Talking of the dreaded squash. If I’m making soup (and I am on next week’s meal planner) I like to roast the squash (or sweet potato, parsnips, carrots etc.) while we’re eating breakfast in the morning.  That way homemade soup is a real possibility on a Tuesday if you just mix the roasted veg in with some onion and stock and blitz it up.  I will also often make up some pesto in the morning so all I have to do is cook a bit of pasta when I get home and it’s done – that way Edie can fit in 10 minutes of doing my hair before dinner… It does involve a bit more thinking ahead which I have to say is not exactly my forte but when I do remember to do it I love myself at dinnertime.

And plan ahead

And on the theme of thinking ahead… There’s also a bit of this to be done at the meal planner stage. So if you’re making pasta with tomato sauce on a Monday you might make some extra for your homemade pizza on the Friday and bung it in the fridge.  If you’re having a roast on the Sunday, you can save a bit of the meat and knock up a curry or a stir fry on the Monday or you could save some of the veg that you’ve roasted for your soup and serve it up with a pork chop and some new potatoes the next day.

So I suppose the moral of the story is really thinking ahead and planning which is a habit it takes a while to acquire (I’m still trying) but a worthwhile one if you want to reduce the level of stress at mealtimes.

And if all else fails, there’s always beans.

Emma

How we tackled… (Archive)

… Kids’ Parties

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Having shipped off our eldest back to school this week I suddenly realised that it won’t be long until we’re back into the nine month long party season that is being an infant school-goer.

That glorious period when they’re old enough to have made lots of friends at school (and beyond) but not old enough to want to refine that list into a small group of mates for their special day. Instead, we spend many of our weekends at various different locations – soft play, farms, function rooms, people’s houses – watching a large group of 5 year olds eat sugar and run around until they all pass out from the excitement. Wondering when our son’s social life got so much busier than our own.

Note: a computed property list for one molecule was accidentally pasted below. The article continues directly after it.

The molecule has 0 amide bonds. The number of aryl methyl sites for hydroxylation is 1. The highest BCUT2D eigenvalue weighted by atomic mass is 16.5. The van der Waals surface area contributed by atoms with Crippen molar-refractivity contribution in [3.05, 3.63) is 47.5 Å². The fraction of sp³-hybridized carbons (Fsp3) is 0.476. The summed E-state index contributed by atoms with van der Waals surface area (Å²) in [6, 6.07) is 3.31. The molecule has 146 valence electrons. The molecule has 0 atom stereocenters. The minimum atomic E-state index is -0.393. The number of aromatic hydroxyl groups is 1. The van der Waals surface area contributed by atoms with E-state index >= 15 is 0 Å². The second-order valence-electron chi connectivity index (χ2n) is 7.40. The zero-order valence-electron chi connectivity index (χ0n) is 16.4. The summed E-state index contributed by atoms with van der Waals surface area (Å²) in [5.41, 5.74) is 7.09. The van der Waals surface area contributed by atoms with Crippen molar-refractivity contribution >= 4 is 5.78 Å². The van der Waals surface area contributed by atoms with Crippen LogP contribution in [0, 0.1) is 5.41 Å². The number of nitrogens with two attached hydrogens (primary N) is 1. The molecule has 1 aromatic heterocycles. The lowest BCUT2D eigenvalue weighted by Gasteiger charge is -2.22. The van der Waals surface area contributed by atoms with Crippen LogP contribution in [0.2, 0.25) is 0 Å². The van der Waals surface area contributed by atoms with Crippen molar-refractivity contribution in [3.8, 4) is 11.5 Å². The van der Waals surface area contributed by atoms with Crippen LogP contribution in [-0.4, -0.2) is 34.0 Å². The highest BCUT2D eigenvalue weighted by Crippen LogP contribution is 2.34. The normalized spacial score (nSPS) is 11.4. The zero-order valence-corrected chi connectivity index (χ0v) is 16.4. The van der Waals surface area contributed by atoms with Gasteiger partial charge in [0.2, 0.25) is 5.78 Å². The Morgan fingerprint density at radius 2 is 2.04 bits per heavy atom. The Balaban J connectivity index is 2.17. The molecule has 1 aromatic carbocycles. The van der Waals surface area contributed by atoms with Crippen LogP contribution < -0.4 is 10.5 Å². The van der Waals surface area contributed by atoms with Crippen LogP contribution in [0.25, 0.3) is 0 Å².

There’s a general structure that exists for most parties – arrive, go beserk, an activity, some food, cake and singing and then the always enjoyable attempt to extract – but there’s one thing that is pretty much a constant and that is… sandwiches.

Now don’t get me wrong. I’m no wheat-hating, salad munching sandwich hater. Far from it in fact. I believe a good sandwich (roasted turkey and emmenthal on sourdough for example) can be one of life’s finest joys and Max (the 5 year old) is also pretty partial. A couple of years ago his answer of “sandwiches” featured in a Huffington Post article on the most random thing your kid has asked for for Christmas.

However, these are not the types of sandwiches to be found at kids’ parties. Not at all. Instead the fare is of the let’s call it “simple” variety which I have no problem with aside from the fact that the kids don’t really want to eat them. So at the end of every party, including ones that I have catered I should add, there’s a pile of sandwiches with slowly curling up edges that the kids won’t touch.

And why would they? Most of the time they’re presented with a table full of the joys of crisps, biscuits, sausages on sticks, and many other such culinary wonders, and then, faced with this smorgasbord of amazingness, their parents try to persuade them to eat a bloody sandwich. They must think we’re out of our tiny minds.

So this year, when Max turned 5, I swore I wasn’t going to make another pile of sodding sandwiches. My mass catering sandwich making days were done. Instead I offered said table of amazingness alongside hot dogs – decent quality (meat and meat-free) sausages roasted, served in a bun and smothered in ketchup. And what a relief it was. All that was left was a few sausages for us to eat for lunch the next day and not a single bloody sandwich.

So I say let’s ditch the bloody sandwiches, find something that they really want to eat whatever that might be. And if you’re looking for inspiration I’ve included a few ideas below. Happy party season!

  • Pizza is always a winner and if you’re feeling like you’d rather make something yourself then these pizza puff pinwheels look really fab, are easy to make and you can add whatever different toppings you fancy. (If you’re at home and the numbers aren’t too overwhelming you can also get them to add them themselves).

http://www.bbcgoodfood.com/recipes/1463/pizza-puff-pinwheels

  • For smaller kids check out these cute teddy bear pizzas from Annabel Karmel:

Teddy Bear Pizzas